5. Efficacité comparée de divers procédés physiques de séparation des argiles d'un sable de gisement A Comparison of Different Physical Processes for the Recovery of Clays from an Unconsolidated Sandstone

    Yvon J.

    2006-11-01

    Full Text Available Divers procédés physiques (mixage, attrition, vibration ultra-sonique ont été utilisés pour désagréger et disperser les argiles d'un sable de gisement. Le traitement aux ultra-sons s'est avéré le plus efficace : après 10 min de vibration on récupère environ 1,5 fois plus de particules fines ( The characterizing of clays is an essential operation for understanding many problems encountered in production. It goes via a preliminary phase in which species are separated quickly and effectively without altering their nature. Chemical processes disperse clays by solubilizing their cements, amorphous compounds and poorly crystallized oxyhydroxides. But they attack fragile species and lead to mistaken results. Therefore, we have chosen various physical processes (mixing, attrition, ultrasonic vibration and compared their efficacy with a reservoir sand. This sand was a quartzose arenite in which 96. 6 % of the grains were between 63 µm and 2 mm. The < 40 µm fine fraction, obtained by wet sieving, represented 2. 44 % of the unprocessed sand, and the clayey fraction (kaolinite, illite, montmorillonite, interstratified illite-montmorillonite was 1. 20%. Mixing was done with a bladed stirer. 40 g of sand and 100 cm³ of demineralized water were stirred for 3 min at a speed of 3000 rpm. Attrition was done by two devices :(1 For attrition by rotation, 400 g of sand and 0. 5 liter of demineralized water were placed in a porcelain jar rotating at a speed of 37 rpm. Tests were performed with water alone and with the adding of a dispersant (0. 3 % sodium hexametaphosphate and a surfactant (0. 6 mole/liter of sodium sulfonate paraoctylphenyl. (2 Attrition by a Turbula TC2 mixer, which gave the jar a complex rotation movement including shaking and rhythmic rocking. 500 g of sand were thus processed in 1 literof 3 % sodium hexametaphosphate solution for varying times. Ultrasonic processing was done with a Sonifer 830 device. The probe was plunged into a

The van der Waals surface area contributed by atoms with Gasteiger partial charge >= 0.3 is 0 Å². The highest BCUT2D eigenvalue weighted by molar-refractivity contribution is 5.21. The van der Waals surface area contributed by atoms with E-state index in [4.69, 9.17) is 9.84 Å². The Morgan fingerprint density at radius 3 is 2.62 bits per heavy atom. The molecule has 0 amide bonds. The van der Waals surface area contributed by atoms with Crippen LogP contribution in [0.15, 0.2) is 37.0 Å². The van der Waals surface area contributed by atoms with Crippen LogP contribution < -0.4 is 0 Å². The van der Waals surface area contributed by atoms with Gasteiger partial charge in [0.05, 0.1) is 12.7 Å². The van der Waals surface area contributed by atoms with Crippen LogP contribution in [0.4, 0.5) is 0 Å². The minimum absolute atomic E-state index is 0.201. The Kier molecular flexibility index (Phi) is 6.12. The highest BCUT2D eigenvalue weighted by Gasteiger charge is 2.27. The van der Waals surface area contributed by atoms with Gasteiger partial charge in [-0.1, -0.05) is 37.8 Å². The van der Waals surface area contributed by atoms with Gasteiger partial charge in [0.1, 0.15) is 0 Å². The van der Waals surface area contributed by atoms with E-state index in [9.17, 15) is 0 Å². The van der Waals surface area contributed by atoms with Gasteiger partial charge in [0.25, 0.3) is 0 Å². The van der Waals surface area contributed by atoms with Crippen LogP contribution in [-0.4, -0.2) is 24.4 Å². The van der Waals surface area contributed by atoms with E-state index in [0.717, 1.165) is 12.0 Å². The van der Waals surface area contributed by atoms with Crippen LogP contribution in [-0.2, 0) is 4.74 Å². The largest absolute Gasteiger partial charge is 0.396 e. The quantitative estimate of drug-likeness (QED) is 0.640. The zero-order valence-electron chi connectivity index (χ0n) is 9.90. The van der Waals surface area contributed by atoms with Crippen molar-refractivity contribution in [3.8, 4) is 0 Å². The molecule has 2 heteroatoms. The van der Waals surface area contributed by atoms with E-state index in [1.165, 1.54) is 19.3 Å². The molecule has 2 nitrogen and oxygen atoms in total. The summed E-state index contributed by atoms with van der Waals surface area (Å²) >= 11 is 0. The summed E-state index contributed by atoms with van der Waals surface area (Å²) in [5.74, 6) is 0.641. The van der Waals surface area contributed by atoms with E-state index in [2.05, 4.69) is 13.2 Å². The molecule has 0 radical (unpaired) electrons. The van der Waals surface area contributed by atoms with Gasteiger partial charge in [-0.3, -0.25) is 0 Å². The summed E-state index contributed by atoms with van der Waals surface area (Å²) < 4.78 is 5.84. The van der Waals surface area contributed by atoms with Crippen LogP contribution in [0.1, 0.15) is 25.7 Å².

6. Underwater Cycle Ergometry: Power Requirements With and Without Diver Thermal Dress

    2009-01-01

    waterproofed Collins Pedal Mate ergometers that are no longer available. A pedal shaft drives the shaft of a hysteresis brake (HB210, Magtrol; Buffalo, NY...NEDU, regular bicycle pedals with toe straps/ over canvas shoes were used in Buffalo (personal 13 communication). The foot cups used at NEDU are

  7. DIVERS-OPERATED UNDERWATER PHOTOGRAMMETRY: APPLICATIONS IN THE STUDY OF ANTARCTIC BENTHOS

    P. Piazza

    2018-05-01

    Full Text Available Ecological studies about marine benthic communities received a major leap from the application of a variety of non-destructive sampling and mapping techniques based on underwater image and video recording. The well-established scientific diving practice consists in the acquisition of single path or ‘round-trip’ over elongated transects, with the imaging device oriented in a nadir looking direction. As it may be expected, the application of automatic image processing procedures to data not specifically acquired for 3D modelling can be risky, especially if proper tools for assessing the quality of the produced results are not employed. This paper, born from an international cooperation, focuses on this topic, which is of great interest for ecological and monitoring benthic studies in Antarctica. Several video footages recorded from different scientific teams in different years are processed with an automatic photogrammetric procedure and salient statistical features are reported to critically analyse the derived results. As expected, the inclusion of oblique images from additional lateral strips may improve the expected accuracy in the object space, without altering too much the current video recording practices.